German opera composer Giacomo Meyerbeer was born in Tasdorf, near Berlin, on 5 September 1791, into a wealthy Jewish family, as Jacob Liebmann Beer. He began his career as a pianist, but decided to switch to opera, studying in Italy for several years with Salieri and Carl Friedrich Zelter. He gained recognition with the 1824 Il crociato in Egitto in Venice, but with Robert le diable, produced in Paris in 1831, he gained superstar status. He was possibly the nineteenth century's most successful opera composer. Le prophète of 1849 is probably his best-known opera.
He lived a dual life in Paris and Berlin, immensely wealthy and successful, and the subject of much jealosy from other composers.
He died in Paris on 2 May 1864, aged seventy-two.
A selection of M&V articles about Giacomo Meyerbeer
CD Spotlight. Well Realized - Varda Kotler and Israel Kastoriano, recommended by Geoff Pearce. '... partnership and sensitivity ...'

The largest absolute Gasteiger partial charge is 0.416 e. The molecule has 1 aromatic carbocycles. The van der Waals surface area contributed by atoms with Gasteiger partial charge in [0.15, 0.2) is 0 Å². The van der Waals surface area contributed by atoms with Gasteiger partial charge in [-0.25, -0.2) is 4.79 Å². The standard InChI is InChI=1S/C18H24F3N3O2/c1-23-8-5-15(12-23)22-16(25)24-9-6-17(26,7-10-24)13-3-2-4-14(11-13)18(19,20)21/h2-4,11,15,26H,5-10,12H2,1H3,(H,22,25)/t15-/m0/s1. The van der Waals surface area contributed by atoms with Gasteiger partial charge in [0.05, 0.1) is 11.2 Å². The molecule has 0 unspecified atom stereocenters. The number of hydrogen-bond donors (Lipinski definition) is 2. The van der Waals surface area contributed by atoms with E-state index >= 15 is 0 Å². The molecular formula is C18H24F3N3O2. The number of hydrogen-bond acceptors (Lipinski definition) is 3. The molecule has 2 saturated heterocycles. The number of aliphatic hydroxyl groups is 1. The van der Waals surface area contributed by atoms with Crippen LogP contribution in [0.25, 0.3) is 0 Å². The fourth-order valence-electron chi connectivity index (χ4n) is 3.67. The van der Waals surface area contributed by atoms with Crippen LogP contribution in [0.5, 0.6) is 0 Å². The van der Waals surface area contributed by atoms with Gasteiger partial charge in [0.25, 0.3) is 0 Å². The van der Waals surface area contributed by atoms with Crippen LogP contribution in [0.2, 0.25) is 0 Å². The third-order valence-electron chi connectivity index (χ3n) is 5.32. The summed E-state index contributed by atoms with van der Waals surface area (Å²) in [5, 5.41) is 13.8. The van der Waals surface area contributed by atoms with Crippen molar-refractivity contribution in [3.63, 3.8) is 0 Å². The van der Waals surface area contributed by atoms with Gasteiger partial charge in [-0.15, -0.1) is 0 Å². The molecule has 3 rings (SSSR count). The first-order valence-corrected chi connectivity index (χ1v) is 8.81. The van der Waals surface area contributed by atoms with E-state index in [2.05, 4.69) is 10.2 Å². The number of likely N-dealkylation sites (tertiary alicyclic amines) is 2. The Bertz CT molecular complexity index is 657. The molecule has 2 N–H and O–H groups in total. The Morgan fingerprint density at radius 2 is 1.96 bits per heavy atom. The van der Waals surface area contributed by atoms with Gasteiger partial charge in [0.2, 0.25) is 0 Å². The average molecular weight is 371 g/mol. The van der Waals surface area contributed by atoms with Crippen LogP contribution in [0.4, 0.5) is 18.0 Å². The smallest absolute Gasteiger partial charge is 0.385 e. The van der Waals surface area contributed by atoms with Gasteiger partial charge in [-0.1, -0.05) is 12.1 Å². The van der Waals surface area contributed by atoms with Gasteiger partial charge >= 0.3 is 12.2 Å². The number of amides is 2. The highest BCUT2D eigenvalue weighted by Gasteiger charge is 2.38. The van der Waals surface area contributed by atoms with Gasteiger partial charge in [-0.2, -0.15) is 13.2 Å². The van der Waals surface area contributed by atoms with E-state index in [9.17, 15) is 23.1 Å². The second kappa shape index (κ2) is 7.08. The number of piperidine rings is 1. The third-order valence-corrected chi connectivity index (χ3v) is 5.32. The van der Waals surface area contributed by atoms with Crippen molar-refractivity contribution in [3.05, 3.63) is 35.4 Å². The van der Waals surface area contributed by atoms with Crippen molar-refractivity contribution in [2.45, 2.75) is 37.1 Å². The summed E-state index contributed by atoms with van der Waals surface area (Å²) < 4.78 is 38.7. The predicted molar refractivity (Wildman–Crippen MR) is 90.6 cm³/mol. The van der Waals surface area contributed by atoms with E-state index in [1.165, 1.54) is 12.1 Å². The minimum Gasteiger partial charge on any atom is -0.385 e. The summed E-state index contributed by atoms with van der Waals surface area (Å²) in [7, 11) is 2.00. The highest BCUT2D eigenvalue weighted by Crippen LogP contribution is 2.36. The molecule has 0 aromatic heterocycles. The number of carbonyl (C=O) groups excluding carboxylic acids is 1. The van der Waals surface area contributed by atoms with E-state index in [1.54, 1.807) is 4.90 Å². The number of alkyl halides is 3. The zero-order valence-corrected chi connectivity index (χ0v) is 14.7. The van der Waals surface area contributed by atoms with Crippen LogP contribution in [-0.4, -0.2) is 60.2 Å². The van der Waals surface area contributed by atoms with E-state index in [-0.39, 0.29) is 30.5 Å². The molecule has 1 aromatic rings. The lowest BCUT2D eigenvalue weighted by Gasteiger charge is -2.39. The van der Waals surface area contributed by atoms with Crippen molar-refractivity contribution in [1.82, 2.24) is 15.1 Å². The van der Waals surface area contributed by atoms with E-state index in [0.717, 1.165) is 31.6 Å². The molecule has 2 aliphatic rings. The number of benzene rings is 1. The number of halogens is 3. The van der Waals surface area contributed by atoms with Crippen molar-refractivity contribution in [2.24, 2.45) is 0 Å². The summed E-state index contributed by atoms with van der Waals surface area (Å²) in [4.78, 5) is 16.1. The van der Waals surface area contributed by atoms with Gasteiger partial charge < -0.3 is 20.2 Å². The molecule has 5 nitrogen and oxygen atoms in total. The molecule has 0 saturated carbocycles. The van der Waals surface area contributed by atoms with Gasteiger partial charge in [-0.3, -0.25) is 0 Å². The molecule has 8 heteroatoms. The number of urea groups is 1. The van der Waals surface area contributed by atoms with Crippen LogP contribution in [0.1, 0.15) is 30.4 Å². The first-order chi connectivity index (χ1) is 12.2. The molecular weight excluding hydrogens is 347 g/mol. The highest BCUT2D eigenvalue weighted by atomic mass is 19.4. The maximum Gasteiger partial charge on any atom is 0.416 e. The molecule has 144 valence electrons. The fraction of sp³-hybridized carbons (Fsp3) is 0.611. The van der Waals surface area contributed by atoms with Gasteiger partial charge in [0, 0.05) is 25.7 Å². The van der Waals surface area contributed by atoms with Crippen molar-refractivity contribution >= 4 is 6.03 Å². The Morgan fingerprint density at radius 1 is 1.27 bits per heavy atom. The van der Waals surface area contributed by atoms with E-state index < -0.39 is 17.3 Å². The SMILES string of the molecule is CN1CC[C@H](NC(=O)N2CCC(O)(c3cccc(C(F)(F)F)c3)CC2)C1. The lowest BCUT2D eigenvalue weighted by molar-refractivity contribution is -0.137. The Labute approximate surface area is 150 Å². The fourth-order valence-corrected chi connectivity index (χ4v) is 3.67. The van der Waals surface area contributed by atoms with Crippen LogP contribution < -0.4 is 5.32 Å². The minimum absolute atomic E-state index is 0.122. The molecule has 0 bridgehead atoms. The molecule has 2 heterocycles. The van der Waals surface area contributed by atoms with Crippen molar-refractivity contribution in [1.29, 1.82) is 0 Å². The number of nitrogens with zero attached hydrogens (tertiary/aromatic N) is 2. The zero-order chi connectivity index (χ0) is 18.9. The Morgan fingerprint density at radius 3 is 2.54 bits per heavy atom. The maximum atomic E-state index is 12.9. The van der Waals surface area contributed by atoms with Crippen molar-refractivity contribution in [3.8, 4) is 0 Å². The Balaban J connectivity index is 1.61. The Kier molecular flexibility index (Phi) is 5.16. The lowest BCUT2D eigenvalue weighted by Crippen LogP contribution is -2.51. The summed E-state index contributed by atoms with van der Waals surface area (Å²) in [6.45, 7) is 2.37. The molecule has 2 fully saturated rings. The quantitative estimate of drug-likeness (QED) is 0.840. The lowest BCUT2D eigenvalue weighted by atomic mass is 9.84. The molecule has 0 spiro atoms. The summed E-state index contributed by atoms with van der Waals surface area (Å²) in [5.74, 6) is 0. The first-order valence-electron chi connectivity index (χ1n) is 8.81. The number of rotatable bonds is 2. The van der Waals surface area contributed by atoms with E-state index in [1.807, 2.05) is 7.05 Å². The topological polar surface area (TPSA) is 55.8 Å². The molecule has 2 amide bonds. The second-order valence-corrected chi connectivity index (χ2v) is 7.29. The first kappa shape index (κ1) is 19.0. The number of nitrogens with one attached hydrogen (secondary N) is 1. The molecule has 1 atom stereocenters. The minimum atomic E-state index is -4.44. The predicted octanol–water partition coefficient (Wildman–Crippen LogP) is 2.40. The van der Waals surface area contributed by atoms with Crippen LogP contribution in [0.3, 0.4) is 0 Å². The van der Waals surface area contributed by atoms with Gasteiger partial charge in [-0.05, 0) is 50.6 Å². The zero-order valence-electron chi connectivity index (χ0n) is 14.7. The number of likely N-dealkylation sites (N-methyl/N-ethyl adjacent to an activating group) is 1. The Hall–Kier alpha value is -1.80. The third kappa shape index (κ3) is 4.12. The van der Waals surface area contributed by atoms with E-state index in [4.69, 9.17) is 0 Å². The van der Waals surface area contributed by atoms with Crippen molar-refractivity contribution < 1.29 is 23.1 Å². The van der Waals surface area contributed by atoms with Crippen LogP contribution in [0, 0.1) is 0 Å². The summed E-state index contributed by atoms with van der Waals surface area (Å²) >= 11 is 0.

Bold Eccentricities - Meyerbeer and the Development of Parisian Grand Opera, by George Colerick
An Affectionate Eye - George Bernard Shaw as London Music Critic, by George Colerick
CD Spotlight. Mastery of Adaptation - Opera transcriptions for piano, heard by Howard Smith. '... illuminating performances ...'
CD Spotlight. Pure Gain - Ballet music from Meyerbeer operas, heard by Robert Anderson. '... very stylish playing ...'
Ensemble. Feminism and Anti-colonialism - Meyerbeer's L'Africaine, reviewed by Giuseppe Pennisi
CD Spotlight. Nostalgic and Enthralling - A Joan Sutherland portrait, heard by Gerald Fenech. '... a fitting tribute to the singing legend from Australia ...'
CD Spotlight. A Fine Collection - Operatic bass arias sung by William Powers, heard by Paul Sarcich. '... a formidable mixture of operatic styles ...'
Ensemble. Beautifully Wrought - Wagner's 'Tannhäuser' at Covent Garden, by Robert Hugill
Ensemble. An Epic Opera - Rossini's 'William Tell', from Rome to the BBC Proms, by Giuseppe Pennisi
Ensemble. Liszt at lunchtime - Eri Niiyama gives a recital in Tokyo's Suntory Hall, and Keith Bramich listens